The Foxc1 gene is widely expressed in mesenchyme and its protein product participates in a broad range of developmental processes including somatic, cardiovascular, kidney, eye, skull and cortical development, but no cerebellar phenotypes have been associated with mutations in this gene10–15. It is never expressed in the cerebellum itself, but it is expressed in the adjacent posterior fossa mesenchyme starting from embryonic day (E) 11.5 (data not shown). The earliest defect we observed in Foxc1-null (Foxc1 −/−) mouse embryos was an enlarged fourth ventricle roof plate at E12.5 (Fig. 3c – e). By E14.5, the cerebellar rhombic lip induced by the rhombomere 1 roof plate was disorganized (Fig. 3g), with the presumptive external granule layer (EGL) forming a clump rather than a thin layer covering the nascent cerebellum. By E17.5, the Foxc1 −/− cerebellum was small, lacked posterior foliation and showed deficient midline fusion (Fig. 3i). Later stages could not be examined due to perinatal lethality.
The roof plate and rhombic lip are transient embryonic structures required for proper cerebellar development16–18. Results from molecular analyses of early roof plate and rhombic lip specification, induction (Supplementary Fig. 2 and 3) and anlage proliferation (data not shown) in Foxc1 −/− embryos were normal. We next examined markers of differentiating cell types that arise in successive waves from the rhombic lip1,19. At E12.5, ectopic Ttr+ choroid plexus epithelium spanned the midline roof plate in Foxc1 −/− embryos (Fig. 4a), correlating with the roof plate morphologic change. At E14.5, Tbr1+ deep cerebellar nuclei cells were normal (Supplementary Fig. 4), an expected finding as these cells are generated and migrate from the rhombic lip before the E11.5 onset of posterior fossa Foxc1 expression. Expression of Atoh1 (previously Math1), a marker of rhombic lip and EGL cells, was normal at E12.5, but medial expression was lost by E14.5 (Fig. 4b). The Atoh1− cells in the medial EGL domain were Zic1+ and Pax6+, and they continued to proliferate, confirming their EGL identity (Supplementary Fig. 4 and data not shown). The failure of EGL migration was not accounted for by substrate loss, as the basement membrane at the pial surface of the cerebellum was intact at E14.5. Eomes+ (previously Tbr2+) unipolar brush cells, the last derivative to leave the rhombic lip, were present in Foxc1 −/− embryos at E18.5 but did not migrate away from the rhombic lip (Fig. 4c). Many of these phenotypes can be attributed to loss of medial Atoh1 expression20. Together, our data demonstrate that Foxc1 is required to direct the normal differentiation and migration of roof plate and rhombic lip derivatives but is not required for the progression of cell fate specification in the rhombic lip.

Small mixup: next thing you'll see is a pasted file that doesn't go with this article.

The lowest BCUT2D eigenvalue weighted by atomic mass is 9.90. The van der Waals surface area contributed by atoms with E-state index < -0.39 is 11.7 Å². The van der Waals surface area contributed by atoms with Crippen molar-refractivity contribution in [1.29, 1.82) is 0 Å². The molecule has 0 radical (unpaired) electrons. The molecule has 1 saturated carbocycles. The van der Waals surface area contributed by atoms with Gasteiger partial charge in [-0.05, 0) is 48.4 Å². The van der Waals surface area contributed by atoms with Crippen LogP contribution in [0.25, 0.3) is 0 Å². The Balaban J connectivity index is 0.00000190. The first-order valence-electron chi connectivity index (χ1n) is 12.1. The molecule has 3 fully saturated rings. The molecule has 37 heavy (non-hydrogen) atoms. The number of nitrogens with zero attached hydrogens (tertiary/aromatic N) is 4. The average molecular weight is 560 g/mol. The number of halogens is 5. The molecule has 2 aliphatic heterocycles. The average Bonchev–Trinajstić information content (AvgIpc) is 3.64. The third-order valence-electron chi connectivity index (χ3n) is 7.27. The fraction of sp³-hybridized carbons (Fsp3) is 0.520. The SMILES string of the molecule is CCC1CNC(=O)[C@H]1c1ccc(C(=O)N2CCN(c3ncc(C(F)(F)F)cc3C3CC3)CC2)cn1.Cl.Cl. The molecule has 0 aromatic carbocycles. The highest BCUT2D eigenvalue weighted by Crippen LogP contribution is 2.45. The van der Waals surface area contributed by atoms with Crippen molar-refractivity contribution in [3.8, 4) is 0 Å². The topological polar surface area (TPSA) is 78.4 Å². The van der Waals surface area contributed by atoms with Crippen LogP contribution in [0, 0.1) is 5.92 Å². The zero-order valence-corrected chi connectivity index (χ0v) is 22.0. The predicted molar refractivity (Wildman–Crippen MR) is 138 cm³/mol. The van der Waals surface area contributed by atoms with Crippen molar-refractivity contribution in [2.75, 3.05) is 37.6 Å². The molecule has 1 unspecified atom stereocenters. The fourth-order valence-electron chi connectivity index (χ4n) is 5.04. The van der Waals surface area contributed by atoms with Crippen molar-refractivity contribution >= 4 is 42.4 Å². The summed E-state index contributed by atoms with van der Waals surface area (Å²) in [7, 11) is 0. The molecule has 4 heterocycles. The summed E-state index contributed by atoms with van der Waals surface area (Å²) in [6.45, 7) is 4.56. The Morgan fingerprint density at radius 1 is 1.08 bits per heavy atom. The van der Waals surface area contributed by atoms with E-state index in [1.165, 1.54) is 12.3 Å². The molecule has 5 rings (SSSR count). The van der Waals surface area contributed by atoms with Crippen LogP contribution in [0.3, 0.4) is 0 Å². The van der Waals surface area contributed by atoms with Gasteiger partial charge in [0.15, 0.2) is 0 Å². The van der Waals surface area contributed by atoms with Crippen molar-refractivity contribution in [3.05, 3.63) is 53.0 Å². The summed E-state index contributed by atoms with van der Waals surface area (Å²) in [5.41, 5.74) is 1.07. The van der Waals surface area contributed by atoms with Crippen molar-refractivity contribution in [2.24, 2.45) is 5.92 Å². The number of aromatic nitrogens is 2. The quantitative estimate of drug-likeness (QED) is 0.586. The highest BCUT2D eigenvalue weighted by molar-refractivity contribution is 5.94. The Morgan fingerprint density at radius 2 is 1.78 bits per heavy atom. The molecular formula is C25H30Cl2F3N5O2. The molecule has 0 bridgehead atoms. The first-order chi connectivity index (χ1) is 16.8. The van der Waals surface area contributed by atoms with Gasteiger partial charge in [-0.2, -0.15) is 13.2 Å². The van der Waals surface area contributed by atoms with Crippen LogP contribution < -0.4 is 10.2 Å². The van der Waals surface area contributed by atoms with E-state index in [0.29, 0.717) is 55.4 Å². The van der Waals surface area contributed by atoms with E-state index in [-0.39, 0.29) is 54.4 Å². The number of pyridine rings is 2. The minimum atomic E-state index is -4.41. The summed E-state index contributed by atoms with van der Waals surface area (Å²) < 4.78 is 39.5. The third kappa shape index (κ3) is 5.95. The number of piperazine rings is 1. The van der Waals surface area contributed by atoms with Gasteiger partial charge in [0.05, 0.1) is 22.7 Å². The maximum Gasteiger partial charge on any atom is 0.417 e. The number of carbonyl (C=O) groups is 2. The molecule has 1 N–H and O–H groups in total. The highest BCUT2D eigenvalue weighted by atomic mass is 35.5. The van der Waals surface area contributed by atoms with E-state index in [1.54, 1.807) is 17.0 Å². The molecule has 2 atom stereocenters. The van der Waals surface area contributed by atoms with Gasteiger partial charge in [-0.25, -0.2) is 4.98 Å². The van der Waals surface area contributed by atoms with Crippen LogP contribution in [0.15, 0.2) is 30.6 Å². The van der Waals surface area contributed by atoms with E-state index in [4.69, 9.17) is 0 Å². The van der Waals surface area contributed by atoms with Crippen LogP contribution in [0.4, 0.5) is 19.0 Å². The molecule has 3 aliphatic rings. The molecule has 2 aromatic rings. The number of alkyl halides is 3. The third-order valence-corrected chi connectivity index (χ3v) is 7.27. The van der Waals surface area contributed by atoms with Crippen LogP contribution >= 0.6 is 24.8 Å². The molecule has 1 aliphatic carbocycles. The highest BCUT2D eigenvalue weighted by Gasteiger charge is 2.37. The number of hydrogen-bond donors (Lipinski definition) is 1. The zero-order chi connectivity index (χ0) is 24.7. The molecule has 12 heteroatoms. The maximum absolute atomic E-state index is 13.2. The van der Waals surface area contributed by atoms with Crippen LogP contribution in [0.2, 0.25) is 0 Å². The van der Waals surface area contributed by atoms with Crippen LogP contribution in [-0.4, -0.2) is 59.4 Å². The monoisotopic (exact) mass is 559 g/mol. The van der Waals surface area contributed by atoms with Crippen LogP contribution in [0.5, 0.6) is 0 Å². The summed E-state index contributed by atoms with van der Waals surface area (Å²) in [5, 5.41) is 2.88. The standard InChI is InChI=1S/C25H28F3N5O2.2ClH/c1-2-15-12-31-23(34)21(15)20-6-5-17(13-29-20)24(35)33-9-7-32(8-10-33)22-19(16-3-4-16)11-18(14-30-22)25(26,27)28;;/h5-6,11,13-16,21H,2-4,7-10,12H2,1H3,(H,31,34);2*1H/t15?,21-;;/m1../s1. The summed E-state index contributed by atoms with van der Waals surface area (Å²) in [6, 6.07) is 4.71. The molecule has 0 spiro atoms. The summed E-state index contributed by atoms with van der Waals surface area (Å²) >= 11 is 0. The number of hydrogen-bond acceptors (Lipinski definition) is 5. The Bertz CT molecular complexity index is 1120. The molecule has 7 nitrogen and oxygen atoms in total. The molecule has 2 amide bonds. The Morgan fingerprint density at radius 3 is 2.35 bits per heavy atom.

Foxc1 expression in mesenchyme influences the proliferation and differentiation of eye and endothelial development by regulating secreted signaling molecules that include Bmp2, Bmp4, Cxcl12 and Tgfb1 (refs. 21–23). We examined expression of these signaling molecules in E12.5 Foxc1 −/− hindbrain (posterior fossa) to test whether the same molecules direct cerebellar development. All four were significantly reduced in posterior fossa mesenchyme (Fig. 4d and Supplementary Fig. 5). These data provide a possible mechanism by which nonautonomous loss of Foxc1 leads to a severe cerebellar phenotype, as Bmp2, Bmp4 and Cxcl12 are essential for normal EGL development at later postnatal stages18,24 and Bmp signaling is known to be critical for Atoh1 expression16,18,25,26. It remains possible that additional signaling pathways influence Atoh1 expression. Because our data show that Foxc1-dependent signaling from head mesenchyme also regulates roof plate development, it is possible that some defects in granule cell migration may be mediated by abnormal roof plate signaling.
Although complete loss of Foxc1 in mice causes perinatal lethality and a severe cerebellar phenotype, homozygous Foxc1 hypomorphs (Foxc1 hith/hith), carrying a protein-destabilizing point mutation, survive to adulthood15. We observed that Foxc1 hith/hith mice were ataxic and had CVH combined with defects in midline vermis fusion and folial patterning (Fig. 5). These changes resemble the cerebellar phenotypes seen in individuals with 6p25.3-associated DWM, prompting us to ask whether intragenic mutations of FOXC1 in humans also result in a cerebellar phenotype. We therefore assessed brain imaging studies from three affected individuals, originally ascertained because of anterior eye defects, who harbored heterozygous FOXC1 point mutations in the coding region (resulting in the amino acid substitutions S82T27,28 and S131L29). Both mutations were previously shown to disrupt DNA binding in vitro 30. All three of these individuals have mild CVH with normal vermis position and posterior fossa size (Fig. 1 and Fig. 2m–o), proving that partial loss of FOXC1 alone results in a cerebellar malformation in humans.
Our mouse data provide the first evidence that altered gene expression in mesenchyme can result in cerebellar malformation. Because cranial mesenchyme differentiates into skull and meninges surrounding the brain, we also examined the brain imaging studies from our cohort of subjects with 6p25.3 mutations for developmental defects of these structures. We found meningeal defects leading to abnormal positioning of cerebral gyri in 6/17 (Supplementary Fig. 6 and Supplementary Note) and enlarged posterior fossae (MCM plus DWM) in 12/21 affected individuals. These findings led us to hypothesize that the enlarged posterior fossa characteristic of MCM and DWM, and the meningeal deficiency, result from defective mesenchymal signaling rather than from increased intracranial pressure or other previously proposed mechanisms3,4.